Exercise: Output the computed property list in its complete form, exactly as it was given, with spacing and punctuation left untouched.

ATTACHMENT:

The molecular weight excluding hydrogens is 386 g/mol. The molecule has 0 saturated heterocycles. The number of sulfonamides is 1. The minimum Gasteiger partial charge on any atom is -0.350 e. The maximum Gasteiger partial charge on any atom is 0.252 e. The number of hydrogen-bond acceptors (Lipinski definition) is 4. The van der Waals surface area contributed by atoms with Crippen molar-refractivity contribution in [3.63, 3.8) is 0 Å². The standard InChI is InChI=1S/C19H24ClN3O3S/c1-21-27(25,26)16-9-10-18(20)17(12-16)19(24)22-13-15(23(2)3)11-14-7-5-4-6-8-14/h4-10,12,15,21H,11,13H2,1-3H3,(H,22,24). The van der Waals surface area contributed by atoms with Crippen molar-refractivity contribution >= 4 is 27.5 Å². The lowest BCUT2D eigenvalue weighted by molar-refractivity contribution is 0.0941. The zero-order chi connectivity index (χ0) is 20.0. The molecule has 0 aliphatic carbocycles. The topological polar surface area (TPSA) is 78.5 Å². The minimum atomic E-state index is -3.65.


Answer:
The molecular weight excluding hydrogens is 386 g/mol. The molecule has 0 saturated heterocycles. The number of sulfonamides is 1. The minimum Gasteiger partial charge on any atom is -0.350 e. The maximum Gasteiger partial charge on any atom is 0.252 e. The number of hydrogen-bond acceptors (Lipinski definition) is 4. The van der Waals surface area contributed by atoms with Crippen molar-refractivity contribution in [3.63, 3.8) is 0 Å². The standard InChI is InChI=1S/C19H24ClN3O3S/c1-21-27(25,26)16-9-10-18(20)17(12-16)19(24)22-13-15(23(2)3)11-14-7-5-4-6-8-14/h4-10,12,15,21H,11,13H2,1-3H3,(H,22,24). The van der Waals surface area contributed by atoms with Crippen molar-refractivity contribution >= 4 is 27.5 Å². The lowest BCUT2D eigenvalue weighted by molar-refractivity contribution is 0.0941. The zero-order chi connectivity index (χ0) is 20.0. The molecule has 0 aliphatic carbocycles. The topological polar surface area (TPSA) is 78.5 Å². The minimum atomic E-state index is -3.65.